• This legislation has nothing to do with legislating technology. Well okay I guess it has SOMETHING to do with it, but check it out: The radio spectrum is a finite resource, and it's pretty much full. There are only so many frequencies between DC and daylight. The International Telecommunications Union works at the international level to lay out broad general bandplans for large portions of the earth. The FCC works at the national level to further create more detailed bandplans. There are no unallocated frequencies between 30khz all the way to 300ghz, above which the FCC does not regulate. Now many of the FCCs allocations are also general. There are many bands allocated to Part 15 devices, such as 802.11, and that bandwidth may be used in many different ways. Other bands are allocated to things like FM radio broadcasting and are very strictly regulated down to individual transmitters. But in general, to get some bandwidth for a specific purpose, that bandwidth must be taken away from another purpose. One example is how UHF TV channels 50 through 80 or whatever were changed into cell phone channels, a few years ago. One neat side effect is that you can tune your old UHF TV in to cell phone conversations (It really works! I've never ever done it and I never will!)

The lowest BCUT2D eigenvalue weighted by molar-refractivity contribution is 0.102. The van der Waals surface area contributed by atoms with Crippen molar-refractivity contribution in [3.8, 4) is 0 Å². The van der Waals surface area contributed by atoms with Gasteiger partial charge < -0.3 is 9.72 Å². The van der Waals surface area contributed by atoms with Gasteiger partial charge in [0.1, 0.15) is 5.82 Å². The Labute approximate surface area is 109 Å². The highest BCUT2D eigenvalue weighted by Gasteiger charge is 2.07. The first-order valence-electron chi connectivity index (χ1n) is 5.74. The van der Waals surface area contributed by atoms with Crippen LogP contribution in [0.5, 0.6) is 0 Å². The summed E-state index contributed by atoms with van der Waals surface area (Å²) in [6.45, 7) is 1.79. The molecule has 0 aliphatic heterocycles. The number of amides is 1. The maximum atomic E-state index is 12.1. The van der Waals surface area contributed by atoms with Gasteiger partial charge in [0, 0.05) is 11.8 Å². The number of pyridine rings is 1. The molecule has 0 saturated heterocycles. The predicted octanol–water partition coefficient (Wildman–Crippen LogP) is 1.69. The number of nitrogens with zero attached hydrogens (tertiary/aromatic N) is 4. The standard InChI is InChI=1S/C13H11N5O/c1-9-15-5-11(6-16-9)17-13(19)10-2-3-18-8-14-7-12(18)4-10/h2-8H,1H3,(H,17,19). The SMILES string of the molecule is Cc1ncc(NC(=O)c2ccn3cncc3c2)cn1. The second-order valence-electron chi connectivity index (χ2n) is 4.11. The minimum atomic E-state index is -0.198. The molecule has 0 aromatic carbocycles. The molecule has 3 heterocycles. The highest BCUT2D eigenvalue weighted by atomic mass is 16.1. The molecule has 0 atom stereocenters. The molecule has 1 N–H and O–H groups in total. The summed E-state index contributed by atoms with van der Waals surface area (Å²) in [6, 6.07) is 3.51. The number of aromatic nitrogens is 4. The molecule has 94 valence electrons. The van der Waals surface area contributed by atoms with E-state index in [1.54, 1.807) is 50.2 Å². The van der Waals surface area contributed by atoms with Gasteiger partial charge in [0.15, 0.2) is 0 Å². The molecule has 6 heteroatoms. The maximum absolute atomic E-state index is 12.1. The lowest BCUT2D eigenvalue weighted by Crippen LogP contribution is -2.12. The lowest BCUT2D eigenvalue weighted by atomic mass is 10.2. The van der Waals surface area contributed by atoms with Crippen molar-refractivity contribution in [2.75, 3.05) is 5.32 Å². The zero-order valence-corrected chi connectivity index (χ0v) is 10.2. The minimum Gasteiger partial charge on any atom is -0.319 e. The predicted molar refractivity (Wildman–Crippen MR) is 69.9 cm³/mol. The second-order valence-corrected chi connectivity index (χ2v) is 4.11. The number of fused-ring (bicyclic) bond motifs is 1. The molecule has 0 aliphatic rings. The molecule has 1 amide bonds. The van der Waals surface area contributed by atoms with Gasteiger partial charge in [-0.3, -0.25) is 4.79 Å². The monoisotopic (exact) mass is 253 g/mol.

So what is REALLY happening here is that these senators are trying to carve out a sizeable chunk of the RF spectrum to facilitate effective and reliable last mile wireless internet links and other emerging wireless technologies. IMHO this is a good idea, since the wireless device bands are already becomeing very crowded, especially in urban areas.